- Recruitment. To build a tech scene faster you need to recruit the right players. Think big technology companies that are expanding globally and need regional offices. Digital nomads are another focus. Try to move your country or city up ‘best places to live and work’ lists, such as NomadList. You can also consider entrepreneurial visitation programs like Brisbane or Vermont are doing. Even bringing in big startup players like 500 Startups and Techstars is a goal to set your eyes on.
- Infrastructure. Coworking spaces, technology, and business parks, and innovation hubs all centralize the startup community, which allows for more collaborative collisions. That’s what makes the startup scene work. Also, consider the Internet speeds and other technical infrastructure that builds efficiency to any startup system. Without being competitive with basic startup needs you won’t even be a second thought.
- Programs. From incubators to accelerators to corporate startup programs, there’s a right mix to support your local startups. You don’t want so many programs that it discourages growing revenue in lieu of government handouts, but you also need to help startup founders at the earliest level and support each level after (i.e. concept, MVP, early stage, growth stage).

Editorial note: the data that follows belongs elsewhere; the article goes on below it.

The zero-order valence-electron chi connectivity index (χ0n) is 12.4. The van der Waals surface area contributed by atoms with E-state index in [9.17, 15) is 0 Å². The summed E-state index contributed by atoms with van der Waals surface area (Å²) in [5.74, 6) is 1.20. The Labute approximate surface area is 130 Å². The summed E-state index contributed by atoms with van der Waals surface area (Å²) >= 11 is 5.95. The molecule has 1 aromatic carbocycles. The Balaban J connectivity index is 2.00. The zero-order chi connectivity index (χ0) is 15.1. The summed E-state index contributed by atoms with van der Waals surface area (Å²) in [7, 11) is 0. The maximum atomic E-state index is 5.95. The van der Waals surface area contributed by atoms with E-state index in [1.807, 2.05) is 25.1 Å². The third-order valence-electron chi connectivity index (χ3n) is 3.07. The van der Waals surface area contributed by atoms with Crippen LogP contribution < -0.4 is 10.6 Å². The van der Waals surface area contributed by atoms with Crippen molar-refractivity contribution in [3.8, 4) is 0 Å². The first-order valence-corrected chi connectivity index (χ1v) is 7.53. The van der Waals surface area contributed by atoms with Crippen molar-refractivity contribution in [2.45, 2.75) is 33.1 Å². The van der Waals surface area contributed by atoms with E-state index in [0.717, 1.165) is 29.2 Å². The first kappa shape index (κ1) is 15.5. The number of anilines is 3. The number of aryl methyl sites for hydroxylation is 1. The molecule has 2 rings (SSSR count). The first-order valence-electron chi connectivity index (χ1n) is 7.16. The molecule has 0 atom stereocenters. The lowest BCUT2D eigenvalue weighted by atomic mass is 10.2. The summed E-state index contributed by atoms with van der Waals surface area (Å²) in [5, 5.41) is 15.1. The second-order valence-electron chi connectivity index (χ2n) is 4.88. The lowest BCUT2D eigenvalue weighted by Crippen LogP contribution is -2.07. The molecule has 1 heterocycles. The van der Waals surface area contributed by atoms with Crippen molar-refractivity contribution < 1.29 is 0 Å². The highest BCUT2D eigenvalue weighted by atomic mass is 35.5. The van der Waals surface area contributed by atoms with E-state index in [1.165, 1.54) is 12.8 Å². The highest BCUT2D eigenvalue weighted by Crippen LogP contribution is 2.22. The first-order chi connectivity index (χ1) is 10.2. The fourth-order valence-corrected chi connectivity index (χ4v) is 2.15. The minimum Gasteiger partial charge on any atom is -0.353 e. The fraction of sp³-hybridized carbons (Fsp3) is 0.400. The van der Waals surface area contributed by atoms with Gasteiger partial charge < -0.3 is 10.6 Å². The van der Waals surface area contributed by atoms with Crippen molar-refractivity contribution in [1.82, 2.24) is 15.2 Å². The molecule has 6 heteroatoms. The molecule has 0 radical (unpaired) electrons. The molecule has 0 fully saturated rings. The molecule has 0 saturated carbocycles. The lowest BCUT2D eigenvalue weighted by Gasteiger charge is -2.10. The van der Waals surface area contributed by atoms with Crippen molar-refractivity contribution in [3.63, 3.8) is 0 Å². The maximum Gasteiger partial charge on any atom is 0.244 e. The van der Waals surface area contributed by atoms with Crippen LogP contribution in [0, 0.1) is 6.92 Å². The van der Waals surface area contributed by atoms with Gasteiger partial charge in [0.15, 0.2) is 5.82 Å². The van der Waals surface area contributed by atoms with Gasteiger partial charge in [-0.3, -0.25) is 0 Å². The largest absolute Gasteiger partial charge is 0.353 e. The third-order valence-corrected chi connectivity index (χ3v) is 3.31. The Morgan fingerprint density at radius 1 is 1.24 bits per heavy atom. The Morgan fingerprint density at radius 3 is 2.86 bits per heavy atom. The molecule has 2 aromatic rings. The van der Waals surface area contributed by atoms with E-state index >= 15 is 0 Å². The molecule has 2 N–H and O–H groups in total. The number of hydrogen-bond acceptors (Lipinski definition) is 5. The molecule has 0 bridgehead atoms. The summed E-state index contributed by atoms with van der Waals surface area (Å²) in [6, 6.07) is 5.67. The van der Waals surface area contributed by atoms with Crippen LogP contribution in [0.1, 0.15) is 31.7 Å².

- Funding. Funding also needs to be spread evenly across the startup lifecycle. Venture capitalists and venture funds like to come in at early to late stage. Angels have some overlap, but also invest earlier. Corporations may run an accelerator program or only write big checks. Whatever the reasoning, you need the right mix of funding and players to create an environment where you help grow successful and big companies locally.
The perfect percentage of each ingredient is. It’s a balance and a path. You must lay the groundwork at the earlier stages in order to build to the later stages of ecosystem development. Some ecosystems need to instill a lean startup mentality and do away with Tall Poppy Syndrome (the idea that those who stand out and take risks are shunned by the community). Some ecosystems need more tech talent from their local universities. Most need early-stage funding to support entrepreneurs.
- Discover the movers and shakers
- Inspire an entrepreneurial mindset